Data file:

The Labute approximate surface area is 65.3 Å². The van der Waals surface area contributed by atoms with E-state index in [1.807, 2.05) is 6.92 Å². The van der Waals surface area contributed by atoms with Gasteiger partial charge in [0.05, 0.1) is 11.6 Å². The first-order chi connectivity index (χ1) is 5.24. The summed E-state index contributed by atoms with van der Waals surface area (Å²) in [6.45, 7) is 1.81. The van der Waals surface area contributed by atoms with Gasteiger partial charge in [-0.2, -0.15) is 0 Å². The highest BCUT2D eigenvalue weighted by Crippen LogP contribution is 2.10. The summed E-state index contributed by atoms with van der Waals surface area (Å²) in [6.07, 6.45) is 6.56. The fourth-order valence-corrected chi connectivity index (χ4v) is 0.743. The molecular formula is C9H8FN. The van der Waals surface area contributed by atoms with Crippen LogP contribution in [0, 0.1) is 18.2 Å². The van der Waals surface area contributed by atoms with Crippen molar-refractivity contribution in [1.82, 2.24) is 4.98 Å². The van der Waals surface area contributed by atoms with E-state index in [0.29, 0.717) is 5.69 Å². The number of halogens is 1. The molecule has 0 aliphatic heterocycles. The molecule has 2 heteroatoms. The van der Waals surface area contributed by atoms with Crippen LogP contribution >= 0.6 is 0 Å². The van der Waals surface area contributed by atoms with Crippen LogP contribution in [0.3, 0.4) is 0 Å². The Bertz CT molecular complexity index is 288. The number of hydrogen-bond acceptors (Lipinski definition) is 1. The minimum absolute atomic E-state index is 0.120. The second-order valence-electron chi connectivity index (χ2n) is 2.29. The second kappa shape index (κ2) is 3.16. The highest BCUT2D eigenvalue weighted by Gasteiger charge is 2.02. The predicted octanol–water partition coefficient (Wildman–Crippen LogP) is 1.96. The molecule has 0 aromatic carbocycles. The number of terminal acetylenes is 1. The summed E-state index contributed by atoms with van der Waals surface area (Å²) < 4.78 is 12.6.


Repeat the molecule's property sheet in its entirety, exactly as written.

The Labute approximate surface area is 65.3 Å². The van der Waals surface area contributed by atoms with E-state index in [1.807, 2.05) is 6.92 Å². The van der Waals surface area contributed by atoms with Gasteiger partial charge in [0.05, 0.1) is 11.6 Å². The first-order chi connectivity index (χ1) is 5.24. The summed E-state index contributed by atoms with van der Waals surface area (Å²) in [6.45, 7) is 1.81. The van der Waals surface area contributed by atoms with Gasteiger partial charge in [-0.2, -0.15) is 0 Å². The highest BCUT2D eigenvalue weighted by Crippen LogP contribution is 2.10. The summed E-state index contributed by atoms with van der Waals surface area (Å²) in [6.07, 6.45) is 6.56. The fourth-order valence-corrected chi connectivity index (χ4v) is 0.743. The molecular formula is C9H8FN. The van der Waals surface area contributed by atoms with Crippen LogP contribution in [0, 0.1) is 18.2 Å². The van der Waals surface area contributed by atoms with Crippen molar-refractivity contribution in [1.82, 2.24) is 4.98 Å². The van der Waals surface area contributed by atoms with E-state index in [0.29, 0.717) is 5.69 Å². The number of halogens is 1. The molecule has 0 aliphatic heterocycles. The molecule has 2 heteroatoms. The van der Waals surface area contributed by atoms with Crippen LogP contribution >= 0.6 is 0 Å². The van der Waals surface area contributed by atoms with Crippen LogP contribution in [0.3, 0.4) is 0 Å². The Bertz CT molecular complexity index is 288. The number of hydrogen-bond acceptors (Lipinski definition) is 1. The minimum absolute atomic E-state index is 0.120. The second-order valence-electron chi connectivity index (χ2n) is 2.29. The second kappa shape index (κ2) is 3.16. The highest BCUT2D eigenvalue weighted by Gasteiger charge is 2.02. The predicted octanol–water partition coefficient (Wildman–Crippen LogP) is 1.96. The molecule has 0 aromatic carbocycles. The number of terminal acetylenes is 1. The summed E-state index contributed by atoms with van der Waals surface area (Å²) < 4.78 is 12.6.